Districts must first pay employees to receive the reimbursement, the department said.

The incentive program was announced a day after the Republican-led Legislature ended a statewide mask mandate for K-12 public schools. The state school board issued the emergency mask regulation last month. The delta variant has forced dozens of school districts to close classrooms because of COVID-19 outbreaks.

Roughly 70% of Kentucky adults have received at least a first dose of a COVID-19 vaccine.

DeWine disagrees

In Ohio, President Joe Biden’s newly announced vaccine mandate affecting millions of American workers was a mistake, Gov. Mike DeWine said Friday.

The directive issued by Biden, a Democrat, a day earlier could require vaccines for as many as 100 million Americans, including private-sector employees, health care workers and federal contractors.

“I think the President made a mistake by announcing federal vaccine mandates,” DeWine, a Republican, said in a tweet.

“We should be focused on the science of preventing virus spread — the vaccine is our best tool to stop COVID — but people and business owners should make their own decisions about vaccination,” the governor tweeted.

DeWine took an early and aggressive stance against the coronavirus, becoming the first governor to close schools in the spring of 2020 and later issuing a statewide mask mandate.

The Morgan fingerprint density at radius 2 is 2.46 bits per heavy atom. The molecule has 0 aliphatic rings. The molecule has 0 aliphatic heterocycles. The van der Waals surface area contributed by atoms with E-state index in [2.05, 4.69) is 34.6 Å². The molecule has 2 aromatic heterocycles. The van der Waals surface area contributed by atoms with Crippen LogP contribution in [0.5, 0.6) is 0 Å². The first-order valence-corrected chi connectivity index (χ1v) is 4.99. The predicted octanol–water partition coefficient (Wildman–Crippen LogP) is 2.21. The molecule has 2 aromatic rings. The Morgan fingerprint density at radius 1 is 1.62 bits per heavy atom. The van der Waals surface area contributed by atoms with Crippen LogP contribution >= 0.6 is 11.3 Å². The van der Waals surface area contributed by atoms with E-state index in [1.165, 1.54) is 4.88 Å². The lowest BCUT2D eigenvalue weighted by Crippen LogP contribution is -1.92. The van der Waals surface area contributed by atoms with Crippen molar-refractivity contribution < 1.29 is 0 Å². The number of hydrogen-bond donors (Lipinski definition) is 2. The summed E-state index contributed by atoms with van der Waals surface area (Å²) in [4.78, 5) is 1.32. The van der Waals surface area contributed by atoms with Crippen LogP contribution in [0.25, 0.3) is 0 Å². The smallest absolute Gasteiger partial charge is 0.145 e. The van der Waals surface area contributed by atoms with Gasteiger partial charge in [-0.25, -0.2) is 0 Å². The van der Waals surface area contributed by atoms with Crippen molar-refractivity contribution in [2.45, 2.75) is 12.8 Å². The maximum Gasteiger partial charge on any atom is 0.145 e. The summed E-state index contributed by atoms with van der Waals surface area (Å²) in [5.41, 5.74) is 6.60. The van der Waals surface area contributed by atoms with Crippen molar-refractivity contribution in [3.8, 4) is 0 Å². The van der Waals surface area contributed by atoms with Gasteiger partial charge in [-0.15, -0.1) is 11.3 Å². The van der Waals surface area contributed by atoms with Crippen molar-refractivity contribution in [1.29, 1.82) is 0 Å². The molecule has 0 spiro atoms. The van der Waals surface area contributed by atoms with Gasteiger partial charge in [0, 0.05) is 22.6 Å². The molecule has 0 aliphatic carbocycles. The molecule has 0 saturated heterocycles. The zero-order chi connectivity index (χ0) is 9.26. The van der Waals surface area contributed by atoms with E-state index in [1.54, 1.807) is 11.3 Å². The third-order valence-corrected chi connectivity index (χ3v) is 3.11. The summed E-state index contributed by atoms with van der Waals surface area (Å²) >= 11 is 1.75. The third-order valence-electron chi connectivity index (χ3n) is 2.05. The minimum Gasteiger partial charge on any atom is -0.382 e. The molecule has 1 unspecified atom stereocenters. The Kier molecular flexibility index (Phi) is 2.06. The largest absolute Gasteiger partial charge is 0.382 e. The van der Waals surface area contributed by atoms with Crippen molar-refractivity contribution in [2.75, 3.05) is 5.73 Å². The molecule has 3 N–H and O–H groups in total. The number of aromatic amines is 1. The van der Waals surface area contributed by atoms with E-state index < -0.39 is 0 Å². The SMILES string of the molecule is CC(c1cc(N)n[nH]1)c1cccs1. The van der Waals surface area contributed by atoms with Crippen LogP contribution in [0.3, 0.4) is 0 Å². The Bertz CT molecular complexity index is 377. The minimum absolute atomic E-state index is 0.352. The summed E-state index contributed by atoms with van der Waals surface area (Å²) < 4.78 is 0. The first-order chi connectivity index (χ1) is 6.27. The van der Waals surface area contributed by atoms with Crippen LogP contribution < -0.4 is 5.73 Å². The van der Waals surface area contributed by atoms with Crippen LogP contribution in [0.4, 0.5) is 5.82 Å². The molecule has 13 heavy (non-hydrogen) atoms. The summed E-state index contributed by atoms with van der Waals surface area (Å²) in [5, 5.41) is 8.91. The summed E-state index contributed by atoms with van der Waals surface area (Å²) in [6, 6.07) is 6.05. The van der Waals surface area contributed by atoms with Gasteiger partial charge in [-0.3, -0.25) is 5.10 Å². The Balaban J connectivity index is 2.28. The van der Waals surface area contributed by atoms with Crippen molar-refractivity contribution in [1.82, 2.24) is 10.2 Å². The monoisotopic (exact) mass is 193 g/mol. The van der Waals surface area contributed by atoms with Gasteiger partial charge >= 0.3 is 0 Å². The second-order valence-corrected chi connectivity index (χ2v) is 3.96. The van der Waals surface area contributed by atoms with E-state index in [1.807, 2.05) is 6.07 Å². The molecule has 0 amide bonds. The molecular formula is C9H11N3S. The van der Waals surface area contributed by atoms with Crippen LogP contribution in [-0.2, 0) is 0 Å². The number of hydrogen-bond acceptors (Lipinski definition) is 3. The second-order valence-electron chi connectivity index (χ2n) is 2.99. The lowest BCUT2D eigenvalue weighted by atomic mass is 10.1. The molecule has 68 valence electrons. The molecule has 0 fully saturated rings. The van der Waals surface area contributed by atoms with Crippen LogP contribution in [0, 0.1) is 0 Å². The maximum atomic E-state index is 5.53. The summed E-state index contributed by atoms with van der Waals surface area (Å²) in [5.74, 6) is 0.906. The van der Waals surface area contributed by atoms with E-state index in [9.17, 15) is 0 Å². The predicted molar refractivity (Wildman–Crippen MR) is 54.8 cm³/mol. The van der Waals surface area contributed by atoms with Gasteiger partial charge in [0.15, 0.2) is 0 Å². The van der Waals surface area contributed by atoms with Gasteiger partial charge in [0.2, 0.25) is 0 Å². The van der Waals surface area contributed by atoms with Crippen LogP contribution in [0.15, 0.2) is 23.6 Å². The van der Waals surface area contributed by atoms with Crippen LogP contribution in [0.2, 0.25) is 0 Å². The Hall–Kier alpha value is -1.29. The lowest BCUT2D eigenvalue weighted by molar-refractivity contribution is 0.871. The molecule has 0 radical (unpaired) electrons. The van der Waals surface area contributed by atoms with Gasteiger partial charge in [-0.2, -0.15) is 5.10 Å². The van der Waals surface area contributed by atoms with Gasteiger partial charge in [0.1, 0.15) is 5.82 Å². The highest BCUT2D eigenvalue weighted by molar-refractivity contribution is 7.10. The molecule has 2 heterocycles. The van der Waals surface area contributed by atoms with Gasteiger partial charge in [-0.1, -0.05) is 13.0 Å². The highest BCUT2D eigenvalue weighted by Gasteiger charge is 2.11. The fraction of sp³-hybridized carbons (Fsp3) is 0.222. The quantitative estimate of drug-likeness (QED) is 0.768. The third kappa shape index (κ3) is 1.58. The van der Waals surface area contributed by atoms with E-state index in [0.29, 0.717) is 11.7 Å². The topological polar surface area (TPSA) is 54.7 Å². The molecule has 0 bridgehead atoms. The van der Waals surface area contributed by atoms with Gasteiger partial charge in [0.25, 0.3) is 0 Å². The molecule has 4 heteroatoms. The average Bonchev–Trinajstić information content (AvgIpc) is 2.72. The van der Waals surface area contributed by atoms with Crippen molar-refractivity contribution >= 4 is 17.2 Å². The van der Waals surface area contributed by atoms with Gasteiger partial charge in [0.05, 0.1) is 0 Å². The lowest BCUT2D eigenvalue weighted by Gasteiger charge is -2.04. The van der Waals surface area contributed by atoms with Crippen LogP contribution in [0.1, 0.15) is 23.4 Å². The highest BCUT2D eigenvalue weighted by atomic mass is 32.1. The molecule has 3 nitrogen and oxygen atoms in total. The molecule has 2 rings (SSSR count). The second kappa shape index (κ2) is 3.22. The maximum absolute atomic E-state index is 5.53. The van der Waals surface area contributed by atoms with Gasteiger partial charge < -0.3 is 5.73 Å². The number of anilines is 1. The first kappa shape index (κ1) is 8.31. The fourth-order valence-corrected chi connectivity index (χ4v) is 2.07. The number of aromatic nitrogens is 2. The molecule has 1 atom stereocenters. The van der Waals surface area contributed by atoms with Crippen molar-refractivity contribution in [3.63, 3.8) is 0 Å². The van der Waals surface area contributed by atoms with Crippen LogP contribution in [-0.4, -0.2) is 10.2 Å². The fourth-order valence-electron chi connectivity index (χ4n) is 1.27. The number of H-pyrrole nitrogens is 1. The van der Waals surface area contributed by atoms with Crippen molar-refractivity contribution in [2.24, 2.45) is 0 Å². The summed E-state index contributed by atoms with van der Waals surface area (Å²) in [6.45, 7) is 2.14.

But he’s stepped back from talk of mandates since, hinting his hands were tied by fellow Republican lawmakers when they passed a bill limiting an Ohio governor’s ability to issue public health orders.

However, DeWine also opposes a GOP bill currently pending in the Legislature that would prohibit employers from requiring vaccines of any kind. He similarly called that bill “a mistake,” saying specifically that, in the case of hospitals, it would strip their authority to decide how to keep patients safe.

As of Friday, about 6.2 million Ohioans had received at least one dose of the vaccine, or 53% of the population, according to the state Health Department. About 5.7 million people, or 49% of the population, had completed the process.

Only 20 states rank worse for the percentage of vaccinated residents, according to data from the Centers for Disease Control and Prevention.